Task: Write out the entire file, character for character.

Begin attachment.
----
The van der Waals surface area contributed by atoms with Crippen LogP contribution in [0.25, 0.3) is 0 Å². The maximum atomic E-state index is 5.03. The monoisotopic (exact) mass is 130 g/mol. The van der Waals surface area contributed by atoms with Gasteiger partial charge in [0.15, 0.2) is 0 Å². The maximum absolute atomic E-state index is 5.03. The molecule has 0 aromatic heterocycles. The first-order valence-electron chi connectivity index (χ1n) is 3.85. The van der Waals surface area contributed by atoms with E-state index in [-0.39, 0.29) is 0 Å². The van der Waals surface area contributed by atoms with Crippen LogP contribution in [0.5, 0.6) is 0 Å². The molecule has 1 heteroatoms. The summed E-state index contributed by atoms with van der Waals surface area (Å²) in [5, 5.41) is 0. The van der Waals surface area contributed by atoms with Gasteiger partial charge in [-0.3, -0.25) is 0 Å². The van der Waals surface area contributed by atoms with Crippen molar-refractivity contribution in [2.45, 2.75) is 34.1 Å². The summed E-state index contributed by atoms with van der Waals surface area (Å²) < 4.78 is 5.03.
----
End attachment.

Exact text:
The van der Waals surface area contributed by atoms with Crippen LogP contribution in [0.25, 0.3) is 0 Å². The maximum atomic E-state index is 5.03. The monoisotopic (exact) mass is 130 g/mol. The van der Waals surface area contributed by atoms with Gasteiger partial charge in [0.15, 0.2) is 0 Å². The maximum absolute atomic E-state index is 5.03. The molecule has 0 aromatic heterocycles. The first-order valence-electron chi connectivity index (χ1n) is 3.85. The van der Waals surface area contributed by atoms with E-state index in [-0.39, 0.29) is 0 Å². The van der Waals surface area contributed by atoms with Crippen LogP contribution in [0.5, 0.6) is 0 Å². The molecule has 1 heteroatoms. The summed E-state index contributed by atoms with van der Waals surface area (Å²) in [5, 5.41) is 0. The van der Waals surface area contributed by atoms with Gasteiger partial charge in [-0.3, -0.25) is 0 Å². The van der Waals surface area contributed by atoms with Crippen molar-refractivity contribution in [2.45, 2.75) is 34.1 Å². The summed E-state index contributed by atoms with van der Waals surface area (Å²) < 4.78 is 5.03.